Peacekeeper Huang Fei stood on the raised, drilled steel conning deck, which was, for all its impressive nomenclature, only half a metre across. His hand was on the tiller, its wooden surfaces now almost black with age. Huang Fei was properly dressed for the desert - long coat, tough boots, broad-brimmed hat, the lot. He also had his goggles on, and a good thing, too - it was plainly visible that the uncovered parts of his face had been blasted by both the heat of the sun and the sand that drifted on the breeze. The wind was almost dead by now, only the floater's forward motion bringing any air to move against the two men. The low drone of the turbine at the aft of the gondola was all that could be heard, save for the billowing envelope above and the slight clank of rigging.

"We're not going to make the Desertkeep by nightfall," said Huang. He seemed sorry to let Jovalis down, but equally determined to tell him the truth. "We're not fast enough."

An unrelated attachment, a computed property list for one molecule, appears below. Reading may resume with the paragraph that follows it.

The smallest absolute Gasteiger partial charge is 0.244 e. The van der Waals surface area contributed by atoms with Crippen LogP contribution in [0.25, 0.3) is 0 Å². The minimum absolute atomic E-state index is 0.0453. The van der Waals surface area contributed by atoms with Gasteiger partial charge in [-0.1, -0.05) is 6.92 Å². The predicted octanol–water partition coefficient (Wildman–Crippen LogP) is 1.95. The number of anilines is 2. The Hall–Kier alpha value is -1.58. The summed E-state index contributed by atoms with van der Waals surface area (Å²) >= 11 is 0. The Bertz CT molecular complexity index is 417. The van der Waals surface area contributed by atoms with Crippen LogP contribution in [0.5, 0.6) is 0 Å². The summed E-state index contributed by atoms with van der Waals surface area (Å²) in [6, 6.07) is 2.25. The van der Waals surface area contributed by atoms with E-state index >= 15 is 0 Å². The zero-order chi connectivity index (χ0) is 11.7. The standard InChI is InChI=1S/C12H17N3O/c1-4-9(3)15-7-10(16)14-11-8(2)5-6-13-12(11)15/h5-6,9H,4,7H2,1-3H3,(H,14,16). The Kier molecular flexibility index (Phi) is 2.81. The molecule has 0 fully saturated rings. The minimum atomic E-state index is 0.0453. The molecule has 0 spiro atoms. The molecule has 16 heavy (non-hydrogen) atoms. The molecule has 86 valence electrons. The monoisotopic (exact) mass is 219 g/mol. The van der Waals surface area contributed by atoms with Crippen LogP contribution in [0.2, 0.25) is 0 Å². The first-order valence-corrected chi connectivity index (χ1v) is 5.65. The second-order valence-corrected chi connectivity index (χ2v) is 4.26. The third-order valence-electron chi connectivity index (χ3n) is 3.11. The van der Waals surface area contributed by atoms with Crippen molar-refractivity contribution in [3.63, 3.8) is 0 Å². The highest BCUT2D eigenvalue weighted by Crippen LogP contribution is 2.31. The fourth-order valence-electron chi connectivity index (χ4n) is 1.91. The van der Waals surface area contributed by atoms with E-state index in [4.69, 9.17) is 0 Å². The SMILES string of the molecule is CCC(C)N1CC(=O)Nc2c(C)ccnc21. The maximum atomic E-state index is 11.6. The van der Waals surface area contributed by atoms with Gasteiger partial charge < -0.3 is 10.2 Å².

Jovalis surveyed the floater. It wasn't the slickest machine in the skies, certainly. It was rusty, though daubed with olive-green paint where a previous owner had had a half-hearted stab at maintenance. Bolted-n spars stuck out in random places to brace the superstructure of the 10-metre long gondola, or else to act as a stay for a rope or two. Moreover, desert use was not the floater's strong point. Both Jovalis and Huang wore gloves lest they fall over for whatever reason. While the wooden and cloth covers on the bulwark railings kept the heat away, many of the fittings were plastic, and the metal deck was hot enough to fry barnaby fillets.

"This heap of junk was a complete waste of our time," said Jovalis, suddenly vitriolic. "And our money."

"Oh, I think you're being somewhat harsh, Sandro," replied the Peacekeeper, "While it lacks speed, it has an excellent fuel economy, which is what has allowed us to track the smugglers for such an extended period."

"But if we were faster," said Sandro, "We could have caught up by now and arrested them."